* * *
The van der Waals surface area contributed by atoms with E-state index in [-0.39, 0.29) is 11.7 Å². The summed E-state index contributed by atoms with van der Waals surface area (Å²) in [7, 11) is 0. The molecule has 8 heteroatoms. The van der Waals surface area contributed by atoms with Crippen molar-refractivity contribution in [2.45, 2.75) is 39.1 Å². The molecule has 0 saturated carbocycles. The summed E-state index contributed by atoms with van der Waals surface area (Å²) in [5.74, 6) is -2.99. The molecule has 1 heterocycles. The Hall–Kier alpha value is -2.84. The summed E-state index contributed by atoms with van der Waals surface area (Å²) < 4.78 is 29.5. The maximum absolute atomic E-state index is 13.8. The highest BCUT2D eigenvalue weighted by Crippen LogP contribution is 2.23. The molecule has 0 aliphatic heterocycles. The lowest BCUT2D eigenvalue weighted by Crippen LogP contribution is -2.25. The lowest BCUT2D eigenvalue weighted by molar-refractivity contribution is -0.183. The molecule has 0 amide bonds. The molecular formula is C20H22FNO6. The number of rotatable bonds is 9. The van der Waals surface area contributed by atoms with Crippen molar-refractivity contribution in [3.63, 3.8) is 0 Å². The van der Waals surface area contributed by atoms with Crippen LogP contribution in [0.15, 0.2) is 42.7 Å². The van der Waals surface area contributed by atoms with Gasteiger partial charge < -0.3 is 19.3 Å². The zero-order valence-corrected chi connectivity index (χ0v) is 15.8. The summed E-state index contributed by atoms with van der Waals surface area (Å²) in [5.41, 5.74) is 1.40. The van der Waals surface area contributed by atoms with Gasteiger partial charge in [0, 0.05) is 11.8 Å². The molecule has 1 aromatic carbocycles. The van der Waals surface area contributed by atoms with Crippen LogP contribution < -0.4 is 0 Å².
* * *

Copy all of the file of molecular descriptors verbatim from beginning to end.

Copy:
The van der Waals surface area contributed by atoms with E-state index in [-0.39, 0.29) is 11.7 Å². The summed E-state index contributed by atoms with van der Waals surface area (Å²) in [7, 11) is 0. The molecule has 8 heteroatoms. The van der Waals surface area contributed by atoms with Crippen molar-refractivity contribution in [2.45, 2.75) is 39.1 Å². The molecule has 0 saturated carbocycles. The summed E-state index contributed by atoms with van der Waals surface area (Å²) in [5.74, 6) is -2.99. The molecule has 1 heterocycles. The Hall–Kier alpha value is -2.84. The summed E-state index contributed by atoms with van der Waals surface area (Å²) < 4.78 is 29.5. The maximum absolute atomic E-state index is 13.8. The highest BCUT2D eigenvalue weighted by Crippen LogP contribution is 2.23. The molecule has 0 aliphatic heterocycles. The lowest BCUT2D eigenvalue weighted by Crippen LogP contribution is -2.25. The lowest BCUT2D eigenvalue weighted by molar-refractivity contribution is -0.183. The molecule has 0 amide bonds. The molecular formula is C20H22FNO6. The number of rotatable bonds is 9. The van der Waals surface area contributed by atoms with Crippen molar-refractivity contribution in [3.63, 3.8) is 0 Å². The van der Waals surface area contributed by atoms with Crippen LogP contribution in [0.15, 0.2) is 42.7 Å². The van der Waals surface area contributed by atoms with Gasteiger partial charge < -0.3 is 19.3 Å². The zero-order valence-corrected chi connectivity index (χ0v) is 15.8. The summed E-state index contributed by atoms with van der Waals surface area (Å²) in [5.41, 5.74) is 1.40. The van der Waals surface area contributed by atoms with Gasteiger partial charge in [0, 0.05) is 11.8 Å². The molecule has 1 aromatic carbocycles. The van der Waals surface area contributed by atoms with Crippen LogP contribution < -0.4 is 0 Å².